The USEF Regulation Department reviewed a selection of common questions that flood their inbox for The Chronicle. Note: each of the scenarios assumes that all other qualifications for amateur certification have been met.
Q: I’m a 19-year-old working student who does barn work and hacks customers’ horses around the farm to keep them fit. I do not get paid cash; I do get free lessons, board and housing in exchange for my work. Am I an amateur?
A: No, your exchange for lessons, board, and housing is considered remuneration. Pursuant to Chapter 13, GR1306.2, you could do so if you were on an internship from an accredited university.
Q: I occasionally show a friend’s horse in the low hunters to give it some miles. She pays my entry fees and stabling. I do not show any other horses at the show. Am I an amateur?
A: Yes, you are permitted to compete horses and have the expenses for the horse paid for (or reimbursed to you) if you are otherwise qualified pursuant to Chapter 13, GR1306.1.
Q: I gallop racehorses two mornings a week for a small amount of money in order to round out my equestrian education. Am I an amateur?
A: No, the amateur rules do not separate disciplines. If you are being paid to ride horses, then you are considered a professional.
Q: I teach two beginner riding lessons a week. Am I an amateur?
A: No. If you receive remuneration for these activities, then you are a professional.
Q: I volunteer teaching riding lessons to inner city kids. Am I an amateur?
A: As long as you are receiving no remuneration, you may maintain amateur status; however, as always we warn about the perception of teaching lessons, and suggest you have information available validating your volunteer activities.
Q: I teach therapeutic riding lessons. Am I am amateur?
A: Yes, pursuant to Chapter 13, GR1306.1b, you may give instruction and training to the handicapped.
Q: I’m a 19-year-old college student who just got a job teaching beginner riding lessons at a summer camp this June. Am I an amateur? Explain the “summer camp exception.”
A: The exception that you are referring to is in Chapter 13, GR1306.1b, which allows for persons acting as counselors at summer camp who are not hired in the exclusive capacity of riding instructors and are permitted to maintain amateur status as long as they are otherwise qualified within Chapter 13, GR1306. In this case, the student cannot maintain amateur status because he or she is being hired in the capacity of a riding instructor. The intention of this rule is to allow counselors, who also teach arts and crafts, swimming, or have numerous duties at a camp to be able work in a summer camp without jeopardizing their status.
Q: In my spare time I ride sales horses and hack friends’ horses for them around the farm. I do not get paid, reimbursed or receive any gifts for this. Am I an amateur?
A: Yes, as long as there is no other financial connection to this friend.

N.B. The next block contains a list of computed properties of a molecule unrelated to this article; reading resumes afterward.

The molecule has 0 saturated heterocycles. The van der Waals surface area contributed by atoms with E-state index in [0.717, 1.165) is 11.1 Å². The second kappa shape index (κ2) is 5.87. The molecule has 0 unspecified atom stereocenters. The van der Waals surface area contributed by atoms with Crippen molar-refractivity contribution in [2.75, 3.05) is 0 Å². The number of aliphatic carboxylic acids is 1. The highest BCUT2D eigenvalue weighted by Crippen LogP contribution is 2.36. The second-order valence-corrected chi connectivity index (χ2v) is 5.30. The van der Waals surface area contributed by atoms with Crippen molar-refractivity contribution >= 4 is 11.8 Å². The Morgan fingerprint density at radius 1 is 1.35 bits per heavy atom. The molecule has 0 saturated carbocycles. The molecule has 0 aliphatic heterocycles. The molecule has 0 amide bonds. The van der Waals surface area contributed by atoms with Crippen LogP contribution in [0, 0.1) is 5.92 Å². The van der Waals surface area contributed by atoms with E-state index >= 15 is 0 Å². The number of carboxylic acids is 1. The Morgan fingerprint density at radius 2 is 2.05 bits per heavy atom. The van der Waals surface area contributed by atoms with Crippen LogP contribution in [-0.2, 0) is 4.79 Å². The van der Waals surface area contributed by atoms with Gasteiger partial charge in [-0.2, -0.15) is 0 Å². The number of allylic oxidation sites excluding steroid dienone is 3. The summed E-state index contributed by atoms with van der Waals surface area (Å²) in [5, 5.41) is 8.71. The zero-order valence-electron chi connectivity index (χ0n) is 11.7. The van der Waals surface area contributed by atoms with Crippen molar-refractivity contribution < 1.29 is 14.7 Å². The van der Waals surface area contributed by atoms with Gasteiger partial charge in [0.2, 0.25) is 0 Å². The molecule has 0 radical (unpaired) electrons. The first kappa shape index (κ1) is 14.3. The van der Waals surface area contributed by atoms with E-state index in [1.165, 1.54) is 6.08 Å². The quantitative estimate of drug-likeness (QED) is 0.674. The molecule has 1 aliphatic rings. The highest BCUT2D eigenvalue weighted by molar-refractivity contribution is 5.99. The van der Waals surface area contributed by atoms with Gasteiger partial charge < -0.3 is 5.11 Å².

Q: I am taking some time off from riding after an injury and am leasing out my horse, effectively making a profit. Do I lose my amateur status? What if it’s a “free lease,” i.e., someone else rides the horse and pays his bills?
A: Leasing out a horse does not affect your status as an amateur, as long as you are otherwise qualified pursuant to Chapter 13, GR1306.
Q: I own a busy boarding barn. I hired a trainer to run a lesson program and take lessons from him. Am I an amateur?
A: Yes, you may maintain amateur status and own a boarding stable. You are permitted to take lessons from the trainer on your horses; however, please be aware that pursuant to Chapter 13, GR1306.1f, you cannot ride, drive, show, etc., any of the horses that are boarded at your facility or for whom your trainer trains through your facility.
Q: I am employed by Mrs. Smith as a bookkeeper/baby-sitter/personal assistant. May I show a horse owned by her? She is not paying me to ride her horse specifically.
A: No, pursuant to Chapter 13, GR1306.1c, an amateur cannot accept remuneration in another capacity and ride, drive, show, etc., any horse owned, boarded, or trained by the employer (payer) or any member of their family or corporation owned or controlled by them.
Q: I braided/shod/clipped Mrs. Smith’s horse one time this year. May I show a horse owned by her? She is not paying me to ride her horse specifically.
A: If you are not currently receiving remuneration for the activity and will not receive such in the near future, then it should not be an issue, but as stated in the Federation’s introduction in this matter, should a protest or charge be filed, it would be up to the Hearing Committee to note the payments and financial relationship of the individuals.
Q: Can I groom, braid or clip and still be an amateur?
A: You could do the above, but not ride, drive, show, train any horses owned by the payer.
Q: I am a veterinarian/farrier/equine chiropractor. Am I an amateur?